Todd Kuckkahn helps others discover their potential

Todd Kuckkahn is on a mission to revolutionize company culture and leadership. His efforts assist businesses with their budget’s bottom line.

In a way, he needed lots of experience in gathering cash because Todd is a DODO (Dad of Daughters Only) of four young women equally adept at spending whatever he could make. Although they are all out of the house now and starting careers or families of their own, Todd already has one grandson and is looking forward to several more someday soon.

“I blame my daughters for all the gray hair I have, but my wife and I were blessed to have such good kids,” he explained.

One of the things Todd enjoyed doing was coaching them in various sports as the girls grew up, especially basketball. Standing at 6-feet and 3-inches, he was a teacher and basketball coach right out of college. In fact, he worked for legendary University of Wisconsin head basketball coach, Bo Ryan, when they both coached the University of Wisconsin – Platteville men’s basketball team. After closing the regular season in 1991 with a 28-3 record and setting a school record of 97.4 points per game, the team won the NCAA Division III national championship that year.

After working a few years as a high school teacher, Todd jumped into the non-profit world where he served as a fund development officer for the United Way, Girl Scouts, Madison Children’s Museum, Marshfield Clinic and Special Olympics. In education, he worked for University of Wisconsin campuses in Madison and Stevens Point, as well as a private high school.

At his most recent job, Todd served as the executive director of the Portage County Business Council where he forged a desire to develop leaders and help professionals improve their networking skills. He continues to serve as an adjunct professor at the University of Wisconsin – Stevens Point.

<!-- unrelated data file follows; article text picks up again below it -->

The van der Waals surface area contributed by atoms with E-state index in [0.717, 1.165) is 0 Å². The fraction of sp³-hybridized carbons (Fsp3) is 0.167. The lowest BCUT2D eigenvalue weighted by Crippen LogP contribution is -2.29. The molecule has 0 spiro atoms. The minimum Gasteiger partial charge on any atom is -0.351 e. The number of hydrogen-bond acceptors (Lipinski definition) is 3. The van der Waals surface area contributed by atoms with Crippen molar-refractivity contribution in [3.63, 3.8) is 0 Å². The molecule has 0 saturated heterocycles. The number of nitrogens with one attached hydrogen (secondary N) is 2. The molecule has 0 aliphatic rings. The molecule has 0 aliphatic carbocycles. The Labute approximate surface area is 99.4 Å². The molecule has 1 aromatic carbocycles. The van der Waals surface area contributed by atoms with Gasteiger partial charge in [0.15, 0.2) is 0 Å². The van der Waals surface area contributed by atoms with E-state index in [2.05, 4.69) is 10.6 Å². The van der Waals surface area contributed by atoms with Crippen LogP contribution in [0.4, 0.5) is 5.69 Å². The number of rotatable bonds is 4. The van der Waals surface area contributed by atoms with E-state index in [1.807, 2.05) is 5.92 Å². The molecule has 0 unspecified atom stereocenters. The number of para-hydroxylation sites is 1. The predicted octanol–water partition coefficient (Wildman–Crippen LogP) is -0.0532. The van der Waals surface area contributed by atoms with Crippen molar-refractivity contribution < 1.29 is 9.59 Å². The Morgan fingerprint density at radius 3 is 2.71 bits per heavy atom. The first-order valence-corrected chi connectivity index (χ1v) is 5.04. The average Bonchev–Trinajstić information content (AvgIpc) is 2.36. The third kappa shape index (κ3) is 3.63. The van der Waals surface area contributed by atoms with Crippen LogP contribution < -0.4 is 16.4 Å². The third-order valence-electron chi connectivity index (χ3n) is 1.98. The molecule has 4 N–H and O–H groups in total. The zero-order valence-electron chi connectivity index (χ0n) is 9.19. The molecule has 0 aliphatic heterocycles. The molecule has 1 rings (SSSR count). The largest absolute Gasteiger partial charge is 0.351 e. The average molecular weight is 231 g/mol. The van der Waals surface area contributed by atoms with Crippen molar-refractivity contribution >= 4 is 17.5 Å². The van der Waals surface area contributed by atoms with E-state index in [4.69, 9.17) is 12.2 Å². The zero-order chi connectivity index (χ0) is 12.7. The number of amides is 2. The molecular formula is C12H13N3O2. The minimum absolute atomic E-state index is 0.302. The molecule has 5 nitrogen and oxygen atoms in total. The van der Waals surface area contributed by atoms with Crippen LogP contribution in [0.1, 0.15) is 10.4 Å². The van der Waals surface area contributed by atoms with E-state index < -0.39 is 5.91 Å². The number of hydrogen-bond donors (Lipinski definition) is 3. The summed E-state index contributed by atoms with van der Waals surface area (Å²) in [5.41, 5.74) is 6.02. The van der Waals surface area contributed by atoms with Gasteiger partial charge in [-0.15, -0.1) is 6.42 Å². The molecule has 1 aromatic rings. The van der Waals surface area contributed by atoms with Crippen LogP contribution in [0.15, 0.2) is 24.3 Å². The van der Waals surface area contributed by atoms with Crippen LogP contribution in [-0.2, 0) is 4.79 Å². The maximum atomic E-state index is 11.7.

Turning point at 50

It was after Todd turned 50 that he began pursuing a new direction for his life in a way that combined his natural speaking ability with his enthusiasm for mentoring younger professionals.

He completed training and became certified by the John Maxwell Team as a motivational speaker and leadership coach. Then, he started his own company providing training to a variety of businesses and other organizations where he encourages employees to lead efforts toward meaningful engagement and building trust.

“I’m on a mission to revolutionize company culture and leadership,” Todd explained. “I’ve been involved in some lousy work situations as well as some really great companies. What made the difference was the amount of engagement taking place among the staff.

“The scope of business is changing quickly for companies large and small,” he added. “If businesses aren’t shifting, then they’re going to be in trouble. I guide them toward more engagement while helping them shift toward more productive hybrid work models.”

COVID changed the business landscape for every company by forcing many staff members to work from home. While many employees and companies were skeptical about the situation at first, they discovered employees liked the flexibility to work from home and firms learned the staff could often be more productive by working remotely.